Why is Lavan sometimes named as the son of Bethuel his father, and othertimes after his grandfather Nachor?

וַיִּשְׁלַ֤ח יִצְחָק֙ אֶֽת־יַעֲקֹ֔ב וַיֵּ֖לֶךְ פַּדֶּ֣נָֽה אֲרָ֑ם אֶל־לָבָ֤ן בֶּן־בְּתוּאֵל֙ הָֽאֲרַמִּ֔י אֲחִ֣י רִבְקָ֔ה אֵ֥ם יַעֲקֹ֖ב וְעֵשָֽׂו׃

וַיֹּ֣אמֶר לָהֶ֔ם הַיְדַעְתֶּ֖ם אֶת־לָבָ֣ן בֶּן־נָח֑וֹר וַיֹּאמְר֖וּ יָדָֽעְנוּ׃

  • 1
    Not exactly am answer, but he's not the only one. Yehu is usually called ben Nimshi except for one time where he's ben Yehoshafat ben Nimshi (Melachim 2:9:14), and Zechariah is ben Berachyah ben Ido except for one time where he's Zechariah bar Ido (Ezra 5:4). And there may be other examples.
    – Harel13
    Sep 21 at 3:19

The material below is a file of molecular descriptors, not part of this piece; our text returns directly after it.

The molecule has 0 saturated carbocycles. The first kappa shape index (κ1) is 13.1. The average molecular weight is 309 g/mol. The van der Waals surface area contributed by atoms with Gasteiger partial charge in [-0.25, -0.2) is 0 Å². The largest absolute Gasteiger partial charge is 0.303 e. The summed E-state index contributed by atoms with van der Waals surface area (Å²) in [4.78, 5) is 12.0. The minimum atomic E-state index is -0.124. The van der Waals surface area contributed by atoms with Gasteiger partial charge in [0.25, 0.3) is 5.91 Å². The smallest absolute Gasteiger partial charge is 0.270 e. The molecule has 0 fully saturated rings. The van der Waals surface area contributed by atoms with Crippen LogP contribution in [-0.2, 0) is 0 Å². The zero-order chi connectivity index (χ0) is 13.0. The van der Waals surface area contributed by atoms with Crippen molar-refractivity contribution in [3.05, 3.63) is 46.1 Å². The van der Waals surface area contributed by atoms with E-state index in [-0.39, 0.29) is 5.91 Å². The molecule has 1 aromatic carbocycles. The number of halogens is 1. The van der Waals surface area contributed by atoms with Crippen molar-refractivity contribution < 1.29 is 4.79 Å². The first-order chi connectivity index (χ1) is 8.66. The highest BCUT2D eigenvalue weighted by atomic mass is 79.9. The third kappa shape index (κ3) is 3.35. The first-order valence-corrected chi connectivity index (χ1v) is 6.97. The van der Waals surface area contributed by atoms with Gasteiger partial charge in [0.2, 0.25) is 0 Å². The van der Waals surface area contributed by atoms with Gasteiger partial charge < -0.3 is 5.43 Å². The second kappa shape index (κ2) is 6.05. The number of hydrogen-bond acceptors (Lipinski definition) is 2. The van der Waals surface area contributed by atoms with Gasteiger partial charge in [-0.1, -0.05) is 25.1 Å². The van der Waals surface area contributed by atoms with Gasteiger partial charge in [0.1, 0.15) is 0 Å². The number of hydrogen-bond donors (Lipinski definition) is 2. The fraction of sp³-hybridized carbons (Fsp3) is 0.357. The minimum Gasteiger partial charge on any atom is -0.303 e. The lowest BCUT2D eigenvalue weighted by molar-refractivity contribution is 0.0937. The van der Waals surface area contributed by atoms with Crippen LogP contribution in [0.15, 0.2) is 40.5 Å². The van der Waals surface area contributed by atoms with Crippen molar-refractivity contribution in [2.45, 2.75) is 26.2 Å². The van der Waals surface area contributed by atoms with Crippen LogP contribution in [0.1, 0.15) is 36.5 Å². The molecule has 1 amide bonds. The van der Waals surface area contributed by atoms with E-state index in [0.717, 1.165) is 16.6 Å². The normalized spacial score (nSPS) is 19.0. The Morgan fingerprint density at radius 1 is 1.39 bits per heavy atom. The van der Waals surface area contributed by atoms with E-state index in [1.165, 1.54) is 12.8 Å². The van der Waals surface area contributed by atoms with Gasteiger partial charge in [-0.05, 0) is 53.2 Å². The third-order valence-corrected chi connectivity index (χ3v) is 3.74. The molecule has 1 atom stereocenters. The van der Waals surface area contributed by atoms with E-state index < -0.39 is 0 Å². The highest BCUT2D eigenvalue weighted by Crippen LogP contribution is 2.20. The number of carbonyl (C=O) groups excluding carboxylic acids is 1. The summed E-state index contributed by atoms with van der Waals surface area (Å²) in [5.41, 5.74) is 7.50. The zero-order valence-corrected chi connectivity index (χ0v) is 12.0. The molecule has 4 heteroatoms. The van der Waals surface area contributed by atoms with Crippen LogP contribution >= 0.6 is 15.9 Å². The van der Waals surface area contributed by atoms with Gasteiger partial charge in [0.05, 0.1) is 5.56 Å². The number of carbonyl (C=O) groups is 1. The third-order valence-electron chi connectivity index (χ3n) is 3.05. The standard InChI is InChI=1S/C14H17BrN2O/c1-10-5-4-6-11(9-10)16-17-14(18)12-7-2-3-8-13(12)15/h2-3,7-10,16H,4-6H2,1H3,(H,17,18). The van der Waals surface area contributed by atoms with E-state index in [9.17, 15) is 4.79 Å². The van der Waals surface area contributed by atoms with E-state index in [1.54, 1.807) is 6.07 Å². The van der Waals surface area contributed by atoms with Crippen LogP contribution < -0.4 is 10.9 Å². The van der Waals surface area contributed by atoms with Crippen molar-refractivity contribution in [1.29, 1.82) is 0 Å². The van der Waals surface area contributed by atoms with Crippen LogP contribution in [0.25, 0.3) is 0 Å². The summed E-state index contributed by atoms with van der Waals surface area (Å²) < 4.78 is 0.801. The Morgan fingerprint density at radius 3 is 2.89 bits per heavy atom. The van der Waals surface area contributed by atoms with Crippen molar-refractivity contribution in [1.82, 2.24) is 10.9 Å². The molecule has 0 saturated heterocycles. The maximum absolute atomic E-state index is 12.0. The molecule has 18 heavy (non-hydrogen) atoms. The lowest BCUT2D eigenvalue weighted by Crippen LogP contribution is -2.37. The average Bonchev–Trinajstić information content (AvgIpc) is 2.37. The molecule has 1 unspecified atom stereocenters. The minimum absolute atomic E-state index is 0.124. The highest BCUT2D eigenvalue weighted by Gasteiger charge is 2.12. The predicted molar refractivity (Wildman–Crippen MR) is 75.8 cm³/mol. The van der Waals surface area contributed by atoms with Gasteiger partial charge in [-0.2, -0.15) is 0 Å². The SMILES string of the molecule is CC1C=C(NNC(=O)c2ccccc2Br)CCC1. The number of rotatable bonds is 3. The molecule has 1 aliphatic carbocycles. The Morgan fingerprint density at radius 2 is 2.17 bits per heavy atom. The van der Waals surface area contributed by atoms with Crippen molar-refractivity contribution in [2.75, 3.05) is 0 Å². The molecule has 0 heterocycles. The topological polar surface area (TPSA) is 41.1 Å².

1 Answer 1


Ramban in his commentary to that verse offers three explanations:

Lavan was referred to by his paternal grandfather Nachor's name because Nachor held a higher status than Lavan's father Bethuel, as seen later in the agreement made between Yaakov and Lavan, "the G-d of Avraham and the G-d of Nachor" (Bereishis 31, 53). This practice was despite Lavan being the son of Bethuel (Bereishis 28, 5), emphasizing Nachor's prominent role in their family (Bereishis 22, 22).

Additionally, this may be because Bethuel had a tarnished reputation, leading Lavan to prefer associating his lineage exclusively with his paternal grandfather. This is suggested by the order of mention in an earlier verse "Lavan and Bethuel answered" (Bereishis 24, 50), where Lavan precedes his father, indicating Bethuel's diminished significance.

Yaakov's choice of reference could also be a mark of respect to Avraham, as it linked the entire family's lineage to Nachor, Avraham's brother (Bereishis 22, 23), thereby emphasizing their connection to the illustrious Avraham.

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